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Speed Shooting Training Tips: Secrets of Steel Shooting

Posted by Danielle Gagnon on 10/20/2016 to Firearm Topics
Speed Shooting Training Tips: Secrets of Steel Shooting
Competitive shooter Dwight Stearns started shooting competitively in 1980 as a young police officer in Earlham, Iowa and immediately found a love for steel shooting. Since 2010, he has had multiple top 5 finishes in Rimfire Challenge matches, highlighted with a World Championship in 2013. But Stearns said he is even more proud of the young shooters he has coached in this sport. Among those youth shooters he has trained is a three-time ladies champion, a 15-year-old runner up and, this year, three junior shooters that finished in the top 10 overall, two youth champions- including his granddaughter Riley Joy- and a junior runner-up. That, Stearns said, is his true success. 

In our latest blog post, Stearns shares his secrets of steel shooting - the speed shooting training tips you need to succeed in the shooting sports.


Dwight's Secrets of Steel Shooting

1. The only thing worse than a fast miss is a slow miss.
If you miss slow, you pick the shot up fast. It's better to miss fast and move on quickly.

2. If you never miss, you are shooting too slowly.
This is related to the first tip. To shoot competitive times, you have to push the edge on speed. A limited number of misses done at a high speed will be faster than never missing. To improve your speed, you must first move faster than is comfortable. You will have some misses as you increase your speed.

3. Always hit the first shot.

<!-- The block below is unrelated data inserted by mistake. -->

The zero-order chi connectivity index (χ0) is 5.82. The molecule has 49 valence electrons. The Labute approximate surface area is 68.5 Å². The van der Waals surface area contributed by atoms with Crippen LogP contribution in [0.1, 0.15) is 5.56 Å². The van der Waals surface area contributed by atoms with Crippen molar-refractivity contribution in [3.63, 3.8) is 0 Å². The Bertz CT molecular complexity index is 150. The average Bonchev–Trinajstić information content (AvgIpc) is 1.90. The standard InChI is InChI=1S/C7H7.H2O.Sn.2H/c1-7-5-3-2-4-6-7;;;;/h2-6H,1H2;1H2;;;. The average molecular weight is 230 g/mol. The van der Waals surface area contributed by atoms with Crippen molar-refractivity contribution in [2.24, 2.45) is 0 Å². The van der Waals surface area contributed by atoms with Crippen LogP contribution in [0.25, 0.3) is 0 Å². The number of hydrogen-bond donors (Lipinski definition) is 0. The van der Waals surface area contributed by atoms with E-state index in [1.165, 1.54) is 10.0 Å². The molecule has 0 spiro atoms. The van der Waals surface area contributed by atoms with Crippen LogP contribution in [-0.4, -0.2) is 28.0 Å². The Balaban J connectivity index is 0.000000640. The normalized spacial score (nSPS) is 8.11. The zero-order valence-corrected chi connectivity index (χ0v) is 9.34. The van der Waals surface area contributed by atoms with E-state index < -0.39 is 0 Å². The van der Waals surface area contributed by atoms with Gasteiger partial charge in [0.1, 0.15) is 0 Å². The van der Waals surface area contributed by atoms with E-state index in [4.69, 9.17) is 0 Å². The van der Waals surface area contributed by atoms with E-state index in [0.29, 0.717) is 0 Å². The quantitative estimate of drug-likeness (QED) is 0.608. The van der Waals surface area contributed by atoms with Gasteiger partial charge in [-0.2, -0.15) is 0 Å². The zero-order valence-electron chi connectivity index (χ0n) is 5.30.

This may seem somewhat contradictory to the last two tips, but the first shot sets up all the other shots. Miss it and you will probably miss one or more of the rest.

4. Keep going until you are finished.
Keep the gun pointed at the stop plate without pulling it back out of firing position at the end of the string. Be ready to take a follow up shot in case of a miss.

5. Tickle Me Elmo.
Tickle the trigger back until the sear releases, being sure not to over pull the trigger. Over pulling makes the trigger stop hard against the trigger stop, moving the gun and causing the shot to be low.

6. Get a good grip.
Grip the gun like you mean it. Be sure to use a proper grip (squeeze) on the gun. Concentrate on keeping a firm support hand grip so you don't get lazy.

7. Slow down and move faster.
Trying to move too fast causes muscles to tighten. Tight muscles cannot move as fast as relaxed muscles. For speed you need to start relaxed and stay relaxed throughout the string of fire.

8. Positive vibes only.
The subconscious mind does not understand negatives such as "don't." When you mess something up and think, "don't do that again," the subconscious hears "do that again." Instead, when you make a mistake (and we all do), think "knock that off" or something similar. Focus on what you want to do to improve and the subconscious will understand perfectly.

9. Use your success.
Shoot the stop plate at the same speed you shoot the rest of the targets, even if it is a little more difficult. You may miss, but you can pick that shot up just as fast as if you had slowed down for the final target.

10. Show off.
There is nothing better than hearing positive comments from the crowd after a great run! Show off those skills and don't let negativity or nerves keep you from performing your best!

Try out these firearms training tips during your next speed shooting training session and improve your performance at your next Rimfire Challenge match or other competitive event. Interested in learning from from Dwight Stearns? Contact him via email at 6131ret@gmail.com or via Facebook.  
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